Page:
President Bush compared Congress' Democratic leaders Thursday with people who ignored the rise of Lenin and Hitler early in the last century, saying "the world paid a terrible price" then and risks similar consequences for inaction today.
Bush accused Congress of stalling important pieces of the fight to prevent new terrorist attacks by: dragging out and possibly jeopardizing confirmation of Michael Mukasey as attorney general, a key part of his national security team; failing to act on a bill governing eavesdropping on terrorist suspects; and moving too slowly to approve spending measures for the Iraq war, Pentagon and veterans programs.
"Unfortunately, on too many issues, some in Congress are behaving as if America is not at war," Bush said during a speech at the Heritage Foundation. "This is no time for Congress to weaken the Department of Justice by denying it a strong and effective leader. ... It's no time for Congress to weaken our ability to intercept information from terrorists about potential attacks on the United States of America. And this is no time for Congress to hold back vital funding for our troops as they fight al-Qaida terrorists and radicals in Afghanistan and Iraq."
He argued that the current debate over the Iraq war and the Bush administration's anti-terror methods harkens back to debates decades ago in Washington when Soviet founder Vladimir Lenin first talked about launching a communist revolution, when Adolf Hitler began moves to establish an "Aryan superstate" in Germany, and when some argued that Cold War accommodation of the Soviet Union was wiser than competition.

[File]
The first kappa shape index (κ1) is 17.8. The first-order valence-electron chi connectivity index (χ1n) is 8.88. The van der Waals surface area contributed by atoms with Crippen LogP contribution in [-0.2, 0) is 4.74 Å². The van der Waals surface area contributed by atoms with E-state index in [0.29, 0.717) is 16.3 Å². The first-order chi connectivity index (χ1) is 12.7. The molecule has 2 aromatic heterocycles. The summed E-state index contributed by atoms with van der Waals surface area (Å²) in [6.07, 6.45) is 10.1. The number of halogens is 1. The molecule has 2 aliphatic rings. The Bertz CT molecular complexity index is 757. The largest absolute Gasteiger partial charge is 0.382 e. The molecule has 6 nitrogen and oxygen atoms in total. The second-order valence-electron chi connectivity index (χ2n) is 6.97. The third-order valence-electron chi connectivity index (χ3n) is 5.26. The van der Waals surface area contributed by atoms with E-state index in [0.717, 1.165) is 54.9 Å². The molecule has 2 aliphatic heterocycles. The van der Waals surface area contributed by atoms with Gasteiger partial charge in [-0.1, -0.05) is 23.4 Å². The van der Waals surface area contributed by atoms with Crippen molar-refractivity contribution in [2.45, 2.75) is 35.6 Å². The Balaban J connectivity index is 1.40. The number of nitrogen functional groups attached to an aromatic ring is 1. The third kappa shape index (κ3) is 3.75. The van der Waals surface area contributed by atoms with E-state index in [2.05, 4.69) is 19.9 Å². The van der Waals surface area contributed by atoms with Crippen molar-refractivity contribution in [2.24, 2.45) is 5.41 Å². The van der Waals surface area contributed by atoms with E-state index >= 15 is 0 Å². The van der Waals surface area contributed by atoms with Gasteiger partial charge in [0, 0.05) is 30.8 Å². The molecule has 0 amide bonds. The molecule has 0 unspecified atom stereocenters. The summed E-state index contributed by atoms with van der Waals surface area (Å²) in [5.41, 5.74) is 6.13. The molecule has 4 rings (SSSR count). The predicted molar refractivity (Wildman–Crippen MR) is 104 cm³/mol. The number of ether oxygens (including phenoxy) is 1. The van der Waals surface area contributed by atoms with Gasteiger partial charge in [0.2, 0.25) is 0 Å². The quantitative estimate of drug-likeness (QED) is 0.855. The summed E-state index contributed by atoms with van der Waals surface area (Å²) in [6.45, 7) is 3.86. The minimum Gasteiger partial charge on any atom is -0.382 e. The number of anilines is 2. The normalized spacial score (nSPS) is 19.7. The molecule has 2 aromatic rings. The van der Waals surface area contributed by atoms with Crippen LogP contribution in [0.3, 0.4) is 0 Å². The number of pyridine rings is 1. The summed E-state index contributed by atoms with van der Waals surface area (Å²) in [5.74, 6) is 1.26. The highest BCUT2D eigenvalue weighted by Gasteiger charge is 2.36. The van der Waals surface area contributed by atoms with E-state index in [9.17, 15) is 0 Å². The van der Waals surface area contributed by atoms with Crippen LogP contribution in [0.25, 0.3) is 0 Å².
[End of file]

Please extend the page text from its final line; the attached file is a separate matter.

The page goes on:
"Now we're at the start of a new century, and the same debate is once again unfolding, this time regarding my policy in the Middle East," Bush said. "Once again, voices in Washington are arguing that the watchword of the policy should be stability."
Bush said denial that "we are at war" is dangerous.
"History teaches us that underestimating the words of evil, ambitious men is a terrible mistake," Bush said. "Bin Laden and his terrorist allies have made their intentions as clear as Lenin and Hitler before them. And the question is, will we listen?"
"When it comes to funding our troops, some in Washington should spend more time responding to the warnings of terrorists like Osama bin Laden and the requests of our commanders on the ground," Bush said, "and less time responding to the demands of MoveOn.org bloggers and Code Pink protesters."
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